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This aerial photo shows Ain al-Asad air base in the western Anbar desert, Iraq, December 2019.

US Knew Iranian Missiles were Coming Ahead of Strike on Iraq Bases Housing American Troops

U.S. officials had advance warning of Iran’s missile assault that damaged two Iraqi bases housing U.S. and coalition forces, a U.S. official told USA TODAY.

Iran fired more than a dozen missiles Tuesday in retaliation for a U.S. drone strike days earlier that killed one of Tehran’s most powerful military leaders, Qasem Soleimani. Iranian state TV aired video of what its commentators said was the missiles being launched.

The missiles targeted al Asad air base in Iraq’s western Anbar province and another base in Erbil in Iraq’s semi-autonomous Kurdish region. The extent of damage to the bases was not immediately clear, but no deaths or injuries were reported.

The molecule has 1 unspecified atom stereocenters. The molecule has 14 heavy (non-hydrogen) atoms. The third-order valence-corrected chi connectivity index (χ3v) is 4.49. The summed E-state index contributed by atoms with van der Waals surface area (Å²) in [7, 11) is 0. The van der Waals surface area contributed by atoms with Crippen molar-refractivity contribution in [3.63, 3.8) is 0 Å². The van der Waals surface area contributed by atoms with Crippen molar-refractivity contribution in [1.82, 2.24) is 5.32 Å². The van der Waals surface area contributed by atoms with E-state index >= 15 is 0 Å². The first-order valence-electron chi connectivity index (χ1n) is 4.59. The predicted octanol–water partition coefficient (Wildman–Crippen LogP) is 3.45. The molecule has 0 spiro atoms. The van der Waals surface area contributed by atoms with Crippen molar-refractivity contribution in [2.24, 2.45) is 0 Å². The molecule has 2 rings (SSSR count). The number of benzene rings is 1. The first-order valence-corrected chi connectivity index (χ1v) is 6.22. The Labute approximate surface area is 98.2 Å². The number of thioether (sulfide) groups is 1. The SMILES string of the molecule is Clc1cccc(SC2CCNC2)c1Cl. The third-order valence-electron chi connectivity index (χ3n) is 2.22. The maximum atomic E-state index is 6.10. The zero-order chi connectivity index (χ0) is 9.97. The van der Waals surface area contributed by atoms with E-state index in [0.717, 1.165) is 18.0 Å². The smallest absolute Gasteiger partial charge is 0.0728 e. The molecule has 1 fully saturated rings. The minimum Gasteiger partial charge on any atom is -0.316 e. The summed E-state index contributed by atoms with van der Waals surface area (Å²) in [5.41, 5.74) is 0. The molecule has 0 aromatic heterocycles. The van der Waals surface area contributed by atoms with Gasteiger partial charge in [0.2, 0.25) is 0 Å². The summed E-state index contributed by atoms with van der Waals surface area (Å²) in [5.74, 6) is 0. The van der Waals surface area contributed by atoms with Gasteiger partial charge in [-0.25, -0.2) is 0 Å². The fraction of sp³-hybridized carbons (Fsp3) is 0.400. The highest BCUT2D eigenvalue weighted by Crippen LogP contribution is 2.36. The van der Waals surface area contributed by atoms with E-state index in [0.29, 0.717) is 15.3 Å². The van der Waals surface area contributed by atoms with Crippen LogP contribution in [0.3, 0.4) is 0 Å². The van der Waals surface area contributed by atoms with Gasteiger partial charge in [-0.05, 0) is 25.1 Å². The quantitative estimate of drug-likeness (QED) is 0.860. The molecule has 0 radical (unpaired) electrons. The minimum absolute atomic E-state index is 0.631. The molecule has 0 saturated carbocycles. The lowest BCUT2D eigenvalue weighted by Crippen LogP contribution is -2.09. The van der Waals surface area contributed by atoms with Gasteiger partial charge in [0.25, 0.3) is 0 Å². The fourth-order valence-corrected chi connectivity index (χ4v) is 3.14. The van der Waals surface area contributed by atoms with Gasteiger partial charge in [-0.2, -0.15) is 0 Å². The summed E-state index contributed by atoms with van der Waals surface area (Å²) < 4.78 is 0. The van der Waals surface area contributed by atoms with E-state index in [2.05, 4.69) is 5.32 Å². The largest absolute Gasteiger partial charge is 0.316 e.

A hangar at al Asad base, a sprawling complex 100 miles west of Baghdad that houses about 1,500 coalition forces, was severely damaged, according to a U.S. official speaking to USA TODAY on the condition of anonymity. The official, who was not authorized to speak publicly, added that early-warning systems gave U.S. forces advance knowledge that missiles had been launched.

The warnings allowed troops and other personnel to scramble into hardened bunkers for safety. U.S. and coalition personnel in Iraq on the mission to combat ISIS have been practicing drills for missile attacks for some time, the official said.

“The early warning system worked,” the official said.

 

Read the full article by Tom Vanden and John Bacon on USA Today, January 8, 2020

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